Greenhouse Gases

What is a greenhouse gas?

img:Greenhouse GasesThey are called greenhouse gases as they produce the same warming effect on our planet that greenhouses have when growing plants. Greenhouses work by trapping heat – the glass panels of the greenhouse let in light but stop heat escaping. This causes the greenhouse to heat up and keeps the plants warm enough to live in the winter.

Greenhouse gases in the atmosphere behave similarly to the glass panes in a greenhouse. Sunlight enters the Earth’s atmosphere, passing through the greenhouse gases. Some of the sunlight’s energy that reaches the Earth’s surface is absorbed by the land, water, and the biosphere. Once absorbed, some of this energy is sent back into the atmosphere as infra-red radiation. Some of this radiation passes back into space, but much of it remains trapped in the atmosphere by the greenhouse gases, and causes our world to heat up.

What is the greenhouse effect?

img:Greenhouse GasesThe greenhouse effect is the rise in temperature that the Earth experiences because of the presence of greenhouse gases (e.g. water vapour, carbon dioxide (CO2), nitrous oxide (N2O), and methane (CH4)) in the atmosphere that trap energy from the sun. Without these gases, Earth’s average surface temperature would drop from around 14°C to about minus18°C.

Where do greenhouse gases come from?

Greenhouse gases are naturally present in the atmosphere. Carbon dioxide (CO2) and water vapour are the most common greenhouse gases and these help keep our planet liveable and at a temperature for life to flourish on Earth. However, as we pump more greenhouse gases, particularly carbon dioxide, into the atmosphere, the greenhouse effect becomes stronger. More heat is trapped, and the Earth’s climate begins to change unnaturally.

CO2 is emitted in a number of ways. It is emitted naturally through the carbon cycle and through human activities like the burning of fossil fuels.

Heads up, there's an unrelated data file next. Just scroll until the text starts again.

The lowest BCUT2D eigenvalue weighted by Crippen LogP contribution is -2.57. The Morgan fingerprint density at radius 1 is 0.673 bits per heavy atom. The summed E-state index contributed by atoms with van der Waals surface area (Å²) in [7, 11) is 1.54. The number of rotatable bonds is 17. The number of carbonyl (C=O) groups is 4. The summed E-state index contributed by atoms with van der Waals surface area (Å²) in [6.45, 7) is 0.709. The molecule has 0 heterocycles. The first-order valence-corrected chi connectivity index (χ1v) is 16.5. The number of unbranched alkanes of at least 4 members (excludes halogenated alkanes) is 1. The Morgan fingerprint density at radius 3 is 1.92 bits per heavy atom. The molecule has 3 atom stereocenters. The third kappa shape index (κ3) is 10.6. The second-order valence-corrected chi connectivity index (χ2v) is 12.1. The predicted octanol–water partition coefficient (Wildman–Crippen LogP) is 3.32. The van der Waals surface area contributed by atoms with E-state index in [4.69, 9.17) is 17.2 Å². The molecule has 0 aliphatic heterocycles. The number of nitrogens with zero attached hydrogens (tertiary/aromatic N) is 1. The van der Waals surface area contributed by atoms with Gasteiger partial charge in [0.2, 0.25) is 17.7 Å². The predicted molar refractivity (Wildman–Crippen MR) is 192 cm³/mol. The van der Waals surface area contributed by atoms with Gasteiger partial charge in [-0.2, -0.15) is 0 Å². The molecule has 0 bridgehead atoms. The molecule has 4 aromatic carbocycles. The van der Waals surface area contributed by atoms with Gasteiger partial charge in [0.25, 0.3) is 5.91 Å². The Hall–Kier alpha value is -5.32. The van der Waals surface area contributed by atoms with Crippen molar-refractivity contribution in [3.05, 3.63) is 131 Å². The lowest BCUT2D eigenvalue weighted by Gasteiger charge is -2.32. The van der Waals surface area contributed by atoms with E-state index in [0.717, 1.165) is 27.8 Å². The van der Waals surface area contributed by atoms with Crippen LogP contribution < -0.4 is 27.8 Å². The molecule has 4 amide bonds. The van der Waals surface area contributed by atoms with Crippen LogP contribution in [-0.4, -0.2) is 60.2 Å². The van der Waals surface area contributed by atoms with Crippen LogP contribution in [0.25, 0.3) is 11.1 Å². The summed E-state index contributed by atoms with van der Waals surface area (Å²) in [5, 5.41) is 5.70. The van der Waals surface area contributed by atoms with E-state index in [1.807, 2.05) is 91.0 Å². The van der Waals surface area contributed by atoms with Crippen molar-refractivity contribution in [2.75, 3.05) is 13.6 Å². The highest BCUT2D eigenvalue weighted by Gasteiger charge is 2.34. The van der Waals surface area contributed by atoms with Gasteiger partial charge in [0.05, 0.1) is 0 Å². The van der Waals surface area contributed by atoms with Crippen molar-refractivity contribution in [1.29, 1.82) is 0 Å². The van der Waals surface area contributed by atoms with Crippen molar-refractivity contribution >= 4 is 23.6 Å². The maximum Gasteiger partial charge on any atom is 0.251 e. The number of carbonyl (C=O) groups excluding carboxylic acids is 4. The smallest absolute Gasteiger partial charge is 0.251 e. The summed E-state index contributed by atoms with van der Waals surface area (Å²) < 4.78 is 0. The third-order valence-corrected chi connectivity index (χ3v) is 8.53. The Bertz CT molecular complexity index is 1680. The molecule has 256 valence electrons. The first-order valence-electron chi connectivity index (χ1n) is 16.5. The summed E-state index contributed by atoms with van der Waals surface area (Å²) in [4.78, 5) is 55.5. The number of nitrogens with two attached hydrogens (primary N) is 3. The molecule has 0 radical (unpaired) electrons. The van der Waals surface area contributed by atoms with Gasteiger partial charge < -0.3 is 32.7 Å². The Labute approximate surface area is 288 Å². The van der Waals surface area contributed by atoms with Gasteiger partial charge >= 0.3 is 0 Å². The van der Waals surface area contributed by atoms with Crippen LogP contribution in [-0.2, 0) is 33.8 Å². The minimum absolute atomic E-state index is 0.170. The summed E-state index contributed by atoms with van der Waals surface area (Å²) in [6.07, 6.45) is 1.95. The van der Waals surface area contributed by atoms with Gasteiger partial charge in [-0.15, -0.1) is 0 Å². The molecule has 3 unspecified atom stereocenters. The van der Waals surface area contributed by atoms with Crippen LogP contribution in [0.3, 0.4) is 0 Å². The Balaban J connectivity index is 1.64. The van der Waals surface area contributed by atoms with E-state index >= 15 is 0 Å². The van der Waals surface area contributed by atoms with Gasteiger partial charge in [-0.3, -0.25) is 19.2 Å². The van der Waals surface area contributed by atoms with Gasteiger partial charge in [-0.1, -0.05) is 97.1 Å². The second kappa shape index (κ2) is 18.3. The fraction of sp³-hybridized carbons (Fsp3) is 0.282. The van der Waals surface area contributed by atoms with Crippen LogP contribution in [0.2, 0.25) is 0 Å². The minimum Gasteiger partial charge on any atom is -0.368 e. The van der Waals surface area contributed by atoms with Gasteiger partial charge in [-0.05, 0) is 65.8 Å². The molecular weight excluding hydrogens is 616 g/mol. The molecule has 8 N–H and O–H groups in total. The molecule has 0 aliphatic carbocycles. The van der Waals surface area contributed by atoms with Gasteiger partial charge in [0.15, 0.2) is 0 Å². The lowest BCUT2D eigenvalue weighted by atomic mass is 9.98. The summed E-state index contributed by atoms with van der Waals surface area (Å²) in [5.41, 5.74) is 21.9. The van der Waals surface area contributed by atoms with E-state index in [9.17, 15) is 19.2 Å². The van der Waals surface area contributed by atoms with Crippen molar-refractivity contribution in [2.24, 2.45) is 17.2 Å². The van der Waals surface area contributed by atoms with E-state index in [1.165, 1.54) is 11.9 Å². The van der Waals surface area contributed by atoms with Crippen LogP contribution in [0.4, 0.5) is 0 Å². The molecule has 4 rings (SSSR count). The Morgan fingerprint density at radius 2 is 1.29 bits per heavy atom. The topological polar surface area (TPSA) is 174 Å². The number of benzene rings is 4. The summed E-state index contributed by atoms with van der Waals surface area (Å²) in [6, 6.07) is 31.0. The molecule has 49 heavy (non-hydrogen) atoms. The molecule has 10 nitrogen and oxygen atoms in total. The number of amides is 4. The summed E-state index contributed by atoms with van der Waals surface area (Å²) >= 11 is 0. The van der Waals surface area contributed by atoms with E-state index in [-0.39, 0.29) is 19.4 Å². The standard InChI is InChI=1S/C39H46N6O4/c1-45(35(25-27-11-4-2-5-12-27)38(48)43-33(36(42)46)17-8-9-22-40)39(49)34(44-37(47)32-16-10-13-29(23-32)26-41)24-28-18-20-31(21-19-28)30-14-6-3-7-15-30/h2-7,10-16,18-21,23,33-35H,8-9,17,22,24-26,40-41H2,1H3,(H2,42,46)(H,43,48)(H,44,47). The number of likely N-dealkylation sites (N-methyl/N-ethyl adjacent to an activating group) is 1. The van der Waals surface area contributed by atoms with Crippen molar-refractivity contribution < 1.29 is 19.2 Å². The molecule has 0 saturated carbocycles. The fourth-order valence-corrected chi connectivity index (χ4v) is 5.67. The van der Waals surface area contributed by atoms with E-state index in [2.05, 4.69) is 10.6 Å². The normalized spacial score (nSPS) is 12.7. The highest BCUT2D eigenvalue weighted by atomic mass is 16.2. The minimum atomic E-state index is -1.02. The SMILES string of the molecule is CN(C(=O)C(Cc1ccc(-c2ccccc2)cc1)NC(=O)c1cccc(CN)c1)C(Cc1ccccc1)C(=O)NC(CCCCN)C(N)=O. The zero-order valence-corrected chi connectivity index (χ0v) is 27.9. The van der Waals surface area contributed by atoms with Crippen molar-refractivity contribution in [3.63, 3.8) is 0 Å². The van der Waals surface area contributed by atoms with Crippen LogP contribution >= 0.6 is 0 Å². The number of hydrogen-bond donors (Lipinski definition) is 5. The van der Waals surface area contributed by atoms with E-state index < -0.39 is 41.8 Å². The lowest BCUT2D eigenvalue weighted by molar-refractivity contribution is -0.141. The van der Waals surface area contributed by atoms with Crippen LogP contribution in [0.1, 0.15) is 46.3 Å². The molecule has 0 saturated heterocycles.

The whole natural carbon cycle. Showing the six main global reservoirs of carbon. The boxed numbers are the sizes of the reservoirs in 1012 kg

Natural sources of CO2 occur within the carbon cycle where trillions of tonnes (that is 1012) of atmospheric CO2 are removed from the atmosphere by oceans and growing plants, also known as ‘sinks’, and are emitted back into the atmosphere annually through natural processes also known as ‘sources’. When in balance, the total carbon dioxide emissions and removals from the entire carbon cycle are roughly equal.

Since the start of the industrial revolution, the amount of CO2 in the atmosphere has increased by 35 per cent. In fact, the concentration of CO2 is now higher than at any point in the past 650,000 years.

Sources of greenhouse gases in the UK:

  • 4% of emissions come from industry
  • 7% are from agriculture – for example methane emissions from livestock, manure and chemical fertilisers
  • 21% are from transport
  • 65% comes from the burning of fuel to generate energy (excluding transport)

About 40% of emissions in the UK are the result of decisions taken directly by individuals.

The biggest sources of emissions for most people are likely to be:

  • the energy you use in your home (the main use is heating)
  • driving
  • air travel

Other things in people’s homes contribute to climate change indirectly. Everything, from furniture to computers, from clothes to carpets – these all use energy to be produced and transported, and this in turn causes emissions to be released.

What are the differences between greenhouse gases and air pollutants?

The main differences between greenhouse gases and air pollutants are how they affect our health and the environment.

  • Air pollutants like sulphur dioxide and ozone have direct effects on our health when we breathe them in;
  • Greenhouse gases have always been present in the atmosphere at levels that do not affect our health, but as humans produce more and more, they increase the natural greenhouse effect;
  • The main problems caused by air pollution occur close to the ground, such as soiling of buildings and producing health effects, but greenhouse gases affect the whole of the atmosphere.

What is my carbon footprint?

A ‘carbon footprint’ is the total set of greenhouse gas emissions caused directly and indirectly by an individual, organization, event or product. The term ‘carbon footprint’ is very commonly heard nowadays, but the correct scientific term for what we are talking about is Carbon Dioxide or C02. Carbon footprint is a shorthand way of talking about CO2 footprint / emissions. You can calculate your CO2 footprint here

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